"The biggest reason for branding a woman a witch is land grabbing," said Sanjay Mishra, a social activist who has worked closely with victims of witch hunting. "Most such victims are either old women, widowed, are living alone and own substantial land. These women become easy targets for the land mafia, who start provoking villagers against her." Mishra added that such cases are more prevalent in tribal-dominated areas like Mandar, Chanho and Namkum on the outskirts of Ranchi. "They happen less often in mixed population areas."

Hindi TV serials which portray witches and demons only tend to reinforce these superstitions. Discussing these serials is common among village women when they gather after the day’s chores are done. Said Meena Kacchap, "It happens. That is why they show it on TV otherwise why would they?"

"We will be filing a PIL in Jharkhand High Court against such TV serials which spread superstition," said Ajay Jaiswal of ASHA. "While people living in cities can understand the difference between reality and fiction, villagers watching such serials start believing that such things exist."

In Jharkhands tribal areas toothless laws against witch hunting hand land mafias tool to target female landowners

The government apathy is further highlighted by the fact that in Kochbong, people don’t even recognise the local MP and MLA. With general elections around the corner, Jaiswal of ASHA hopes that the new crop of people’s representatives will seriously take up social issues. Jaiswal says ASHA centre has been operating in the village for 15 years, and while the local MP had even visited their centre once, they are not too keen to talk about social issues like witch hunting, child marriage, human trafficking and other such issues.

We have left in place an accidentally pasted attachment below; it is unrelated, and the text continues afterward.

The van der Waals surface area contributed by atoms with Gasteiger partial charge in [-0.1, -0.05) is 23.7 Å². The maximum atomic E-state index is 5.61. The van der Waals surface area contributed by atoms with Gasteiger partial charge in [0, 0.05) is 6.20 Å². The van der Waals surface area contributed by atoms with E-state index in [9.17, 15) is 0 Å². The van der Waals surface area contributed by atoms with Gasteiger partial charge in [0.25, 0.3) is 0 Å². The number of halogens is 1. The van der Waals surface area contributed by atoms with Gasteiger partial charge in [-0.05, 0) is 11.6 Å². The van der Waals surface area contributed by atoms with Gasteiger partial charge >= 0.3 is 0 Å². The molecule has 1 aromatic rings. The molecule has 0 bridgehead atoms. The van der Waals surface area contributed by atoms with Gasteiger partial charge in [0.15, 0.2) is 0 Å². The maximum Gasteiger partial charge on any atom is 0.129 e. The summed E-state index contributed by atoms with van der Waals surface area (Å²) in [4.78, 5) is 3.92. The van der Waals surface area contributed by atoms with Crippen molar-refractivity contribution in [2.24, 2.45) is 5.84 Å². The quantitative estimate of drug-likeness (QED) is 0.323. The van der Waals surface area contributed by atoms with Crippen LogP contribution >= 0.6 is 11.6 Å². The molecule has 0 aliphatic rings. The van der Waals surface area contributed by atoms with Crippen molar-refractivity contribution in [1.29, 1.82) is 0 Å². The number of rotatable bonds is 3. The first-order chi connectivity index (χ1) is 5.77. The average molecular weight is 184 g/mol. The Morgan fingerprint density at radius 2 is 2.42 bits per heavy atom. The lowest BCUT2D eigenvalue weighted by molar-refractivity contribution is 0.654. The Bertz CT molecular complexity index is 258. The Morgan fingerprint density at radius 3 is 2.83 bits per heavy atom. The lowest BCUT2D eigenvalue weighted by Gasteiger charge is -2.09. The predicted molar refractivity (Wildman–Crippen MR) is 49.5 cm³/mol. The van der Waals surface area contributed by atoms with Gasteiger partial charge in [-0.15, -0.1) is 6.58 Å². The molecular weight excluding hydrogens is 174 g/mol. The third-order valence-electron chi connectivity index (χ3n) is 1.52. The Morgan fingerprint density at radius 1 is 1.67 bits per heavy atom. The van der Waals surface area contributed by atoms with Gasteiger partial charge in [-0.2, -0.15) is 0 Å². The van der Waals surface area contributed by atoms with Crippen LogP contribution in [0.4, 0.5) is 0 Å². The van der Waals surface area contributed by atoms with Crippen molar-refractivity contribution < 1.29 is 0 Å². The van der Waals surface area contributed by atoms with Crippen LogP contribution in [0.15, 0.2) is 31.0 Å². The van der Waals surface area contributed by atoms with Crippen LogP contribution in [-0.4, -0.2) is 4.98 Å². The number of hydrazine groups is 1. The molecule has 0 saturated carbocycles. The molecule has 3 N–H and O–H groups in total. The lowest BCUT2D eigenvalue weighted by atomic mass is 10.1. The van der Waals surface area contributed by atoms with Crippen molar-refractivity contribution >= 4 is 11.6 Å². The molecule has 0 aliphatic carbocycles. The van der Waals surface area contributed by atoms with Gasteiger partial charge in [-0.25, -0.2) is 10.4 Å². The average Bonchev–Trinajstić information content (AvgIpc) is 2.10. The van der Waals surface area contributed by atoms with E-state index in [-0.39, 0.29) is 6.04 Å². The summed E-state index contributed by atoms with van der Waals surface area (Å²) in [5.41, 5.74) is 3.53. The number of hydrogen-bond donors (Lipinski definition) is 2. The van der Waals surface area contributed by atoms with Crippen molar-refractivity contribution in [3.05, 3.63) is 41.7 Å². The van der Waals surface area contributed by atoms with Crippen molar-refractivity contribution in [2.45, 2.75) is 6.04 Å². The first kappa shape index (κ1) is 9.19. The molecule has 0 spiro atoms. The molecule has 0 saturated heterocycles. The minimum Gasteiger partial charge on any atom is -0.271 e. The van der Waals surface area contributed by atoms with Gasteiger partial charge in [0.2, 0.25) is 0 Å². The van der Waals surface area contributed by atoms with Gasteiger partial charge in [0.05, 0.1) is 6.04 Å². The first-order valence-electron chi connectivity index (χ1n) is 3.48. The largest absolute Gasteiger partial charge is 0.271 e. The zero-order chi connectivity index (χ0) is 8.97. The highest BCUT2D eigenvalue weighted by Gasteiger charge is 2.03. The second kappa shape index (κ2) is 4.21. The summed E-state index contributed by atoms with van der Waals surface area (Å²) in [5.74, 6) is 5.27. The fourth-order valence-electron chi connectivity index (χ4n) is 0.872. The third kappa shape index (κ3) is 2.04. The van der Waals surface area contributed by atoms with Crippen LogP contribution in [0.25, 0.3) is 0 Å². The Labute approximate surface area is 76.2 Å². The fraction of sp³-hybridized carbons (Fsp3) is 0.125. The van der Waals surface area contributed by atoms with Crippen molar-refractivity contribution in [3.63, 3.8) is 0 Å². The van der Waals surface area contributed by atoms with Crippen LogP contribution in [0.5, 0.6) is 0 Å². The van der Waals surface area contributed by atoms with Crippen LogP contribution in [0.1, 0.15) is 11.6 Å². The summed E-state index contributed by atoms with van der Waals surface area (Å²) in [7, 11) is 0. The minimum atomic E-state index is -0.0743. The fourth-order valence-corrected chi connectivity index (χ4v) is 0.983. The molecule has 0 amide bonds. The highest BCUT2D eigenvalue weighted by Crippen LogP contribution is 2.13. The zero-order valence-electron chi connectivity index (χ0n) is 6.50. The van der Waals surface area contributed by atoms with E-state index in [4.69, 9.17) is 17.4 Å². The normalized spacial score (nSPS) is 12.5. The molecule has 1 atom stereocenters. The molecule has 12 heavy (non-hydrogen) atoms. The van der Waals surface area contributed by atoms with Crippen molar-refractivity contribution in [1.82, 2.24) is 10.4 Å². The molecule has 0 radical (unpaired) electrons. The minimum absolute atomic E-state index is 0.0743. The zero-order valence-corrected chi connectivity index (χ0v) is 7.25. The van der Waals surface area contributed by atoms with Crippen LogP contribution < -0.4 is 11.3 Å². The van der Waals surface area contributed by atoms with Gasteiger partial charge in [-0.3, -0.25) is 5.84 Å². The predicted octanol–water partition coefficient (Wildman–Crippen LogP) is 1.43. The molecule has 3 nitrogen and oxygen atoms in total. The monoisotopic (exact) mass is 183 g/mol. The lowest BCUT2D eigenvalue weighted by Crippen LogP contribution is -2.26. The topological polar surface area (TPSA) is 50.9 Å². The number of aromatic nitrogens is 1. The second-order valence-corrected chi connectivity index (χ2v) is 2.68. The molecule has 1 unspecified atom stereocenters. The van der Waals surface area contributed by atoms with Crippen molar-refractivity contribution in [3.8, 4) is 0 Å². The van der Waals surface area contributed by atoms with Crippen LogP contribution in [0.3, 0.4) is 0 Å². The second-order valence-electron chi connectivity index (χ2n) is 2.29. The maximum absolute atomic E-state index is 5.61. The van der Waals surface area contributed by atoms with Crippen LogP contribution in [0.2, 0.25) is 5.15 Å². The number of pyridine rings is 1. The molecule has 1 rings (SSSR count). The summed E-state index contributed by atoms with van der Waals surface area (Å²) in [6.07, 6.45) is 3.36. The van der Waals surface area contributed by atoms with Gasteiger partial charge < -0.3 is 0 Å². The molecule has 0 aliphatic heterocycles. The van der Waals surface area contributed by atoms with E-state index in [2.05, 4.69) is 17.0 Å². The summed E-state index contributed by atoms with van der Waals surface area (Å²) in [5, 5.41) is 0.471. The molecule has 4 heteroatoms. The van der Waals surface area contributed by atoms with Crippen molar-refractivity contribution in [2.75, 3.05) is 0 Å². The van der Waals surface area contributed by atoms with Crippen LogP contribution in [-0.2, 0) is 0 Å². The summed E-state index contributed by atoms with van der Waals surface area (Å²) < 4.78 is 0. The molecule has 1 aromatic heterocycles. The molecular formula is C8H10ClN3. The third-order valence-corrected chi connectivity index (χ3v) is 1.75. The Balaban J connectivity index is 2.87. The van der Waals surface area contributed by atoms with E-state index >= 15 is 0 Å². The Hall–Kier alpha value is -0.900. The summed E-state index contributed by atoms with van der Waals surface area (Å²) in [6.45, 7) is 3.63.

The government only focuses on tangible things, like roads and schools that can be "seen." "They should care about what happens in people's homes as well. Yes, roads and other things are important but what use are they if the social fabric is damaged and families are being torn apart. Their outlook should be to link such social evils to policy and bring them to an end." Another resident, Robin Amit Topo also agrees. He says that the political leaders don't even talk about social issues like witch hunting. "They like to say they have brought roads to the village and some people have got toilets but they don't think about how to bring people together."

The author is a Ranchi-based freelance writer and a member of 101Reporters.